Radiodays Europe, which took place March 23–25 in Dublin, played host to a number of discussions on the state of radio today.
A highlight of the event was the keynote address by Irish Prime Minister Enda Kenny, who said during his speech that radio is vital to society informing them about issues of the day, particularly regarding politics and politicians. Radio provides people with “intimacy and immediacy, particularly when people have built up a relationship of trust with the station or the show,” he said.
Kenny also focused on the social impact of radio by highlighting that “EU-wide, the radio sector is worth €8.4 billion and supports over 70,000 jobs.”
Furthermore, he called for the radio industry to support communities not only with information and news, but also with good news. He also spoke of the need to engage with both national and local news.
The gathering, which attracted some 1,300 delegates from 60 countries, welcomed a number of speakers. Sporting the theme “Connected Radio,” this year’s Radiodays Europe was hosted by Noel Curran, director general of RTÉ and John Purcell of IBI. Annik Nyberg-Frankenhaeuser of the EBU and Stefan Moller, AER also welcomed delegates, said Radiodays Europe organizers.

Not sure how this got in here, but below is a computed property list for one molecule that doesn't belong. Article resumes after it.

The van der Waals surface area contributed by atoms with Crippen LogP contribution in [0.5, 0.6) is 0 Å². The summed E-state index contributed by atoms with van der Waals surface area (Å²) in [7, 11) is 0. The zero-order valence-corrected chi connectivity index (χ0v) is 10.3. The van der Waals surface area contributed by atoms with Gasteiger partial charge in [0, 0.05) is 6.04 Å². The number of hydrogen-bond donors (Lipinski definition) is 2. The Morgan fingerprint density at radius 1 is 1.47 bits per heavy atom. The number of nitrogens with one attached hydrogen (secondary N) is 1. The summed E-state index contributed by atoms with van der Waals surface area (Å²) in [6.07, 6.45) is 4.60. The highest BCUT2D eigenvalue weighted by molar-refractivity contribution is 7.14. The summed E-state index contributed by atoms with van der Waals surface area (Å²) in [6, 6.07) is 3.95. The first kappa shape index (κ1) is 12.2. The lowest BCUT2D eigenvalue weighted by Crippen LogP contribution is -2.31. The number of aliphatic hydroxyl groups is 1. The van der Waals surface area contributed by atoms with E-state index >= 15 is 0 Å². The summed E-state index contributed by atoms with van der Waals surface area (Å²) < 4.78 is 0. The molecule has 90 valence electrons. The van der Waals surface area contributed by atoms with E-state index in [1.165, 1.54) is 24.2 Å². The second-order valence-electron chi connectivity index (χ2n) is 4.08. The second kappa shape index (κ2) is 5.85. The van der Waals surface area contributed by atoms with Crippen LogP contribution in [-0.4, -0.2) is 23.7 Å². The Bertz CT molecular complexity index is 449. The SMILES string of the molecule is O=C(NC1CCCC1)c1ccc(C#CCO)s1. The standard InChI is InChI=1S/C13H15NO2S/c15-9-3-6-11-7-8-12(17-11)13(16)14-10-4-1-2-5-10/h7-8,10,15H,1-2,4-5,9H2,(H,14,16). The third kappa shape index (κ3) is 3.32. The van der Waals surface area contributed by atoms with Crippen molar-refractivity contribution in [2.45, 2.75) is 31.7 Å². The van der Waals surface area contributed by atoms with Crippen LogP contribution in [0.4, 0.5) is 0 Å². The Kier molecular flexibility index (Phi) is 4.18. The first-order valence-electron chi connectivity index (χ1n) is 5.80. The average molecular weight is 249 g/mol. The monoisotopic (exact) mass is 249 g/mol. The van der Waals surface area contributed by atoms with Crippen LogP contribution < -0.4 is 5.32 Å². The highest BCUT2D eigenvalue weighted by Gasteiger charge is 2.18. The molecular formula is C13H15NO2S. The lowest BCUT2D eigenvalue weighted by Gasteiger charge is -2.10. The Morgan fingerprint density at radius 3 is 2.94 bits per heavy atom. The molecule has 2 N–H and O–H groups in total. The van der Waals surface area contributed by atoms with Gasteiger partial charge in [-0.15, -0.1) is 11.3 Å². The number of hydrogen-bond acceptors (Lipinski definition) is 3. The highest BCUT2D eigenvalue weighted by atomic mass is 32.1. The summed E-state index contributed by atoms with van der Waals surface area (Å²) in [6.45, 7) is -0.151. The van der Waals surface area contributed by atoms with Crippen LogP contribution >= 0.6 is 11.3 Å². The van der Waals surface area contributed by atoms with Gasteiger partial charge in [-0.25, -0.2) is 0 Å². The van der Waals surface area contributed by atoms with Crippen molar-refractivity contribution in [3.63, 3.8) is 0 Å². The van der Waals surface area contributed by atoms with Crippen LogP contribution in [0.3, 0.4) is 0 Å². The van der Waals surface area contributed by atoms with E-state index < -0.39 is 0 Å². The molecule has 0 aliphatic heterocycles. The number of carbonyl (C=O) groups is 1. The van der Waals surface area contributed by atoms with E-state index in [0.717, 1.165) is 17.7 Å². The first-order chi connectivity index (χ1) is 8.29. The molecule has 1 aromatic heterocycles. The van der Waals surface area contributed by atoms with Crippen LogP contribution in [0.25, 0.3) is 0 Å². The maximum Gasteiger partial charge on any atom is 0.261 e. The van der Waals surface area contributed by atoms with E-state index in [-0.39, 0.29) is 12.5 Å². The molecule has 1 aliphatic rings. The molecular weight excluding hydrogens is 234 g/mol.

Jacqueline Smit, Radio 538, Netherlands; Helen Boaden, BBC, United Kingdom; Cilla Benko, SR, Sweden; and Maryam Salehi, NRJ, France took part in the opening session, which focused on the evolution of radio.
During the session, Boaden spoke about deepening the relationship with listeners through a combination of current radio services and programs that surprise people. She also drew attention to the difficulty of investing in innovation and content, and the difficult balance faced by both public and commercial stations.
On the topic of digital radio Salehi pointed out that, “We put niche radios on the Web; it gives people a taste for the premium radio.” Putting radio on the Web is a way to strengthen the brand of a station. It pushes people to the main brand station. Benko agreed that stations need to produce “bits and pieces,” so people can listen on social media and share with friends, making radio more accessible, especially on the phone. Boaden emphasized all the work that is going on to try to get radio into mobile phones, which is currently the focus of many broadcasters.
Radiodays Europe 2015 is slated to take place in Milan, Italy, March 15–17.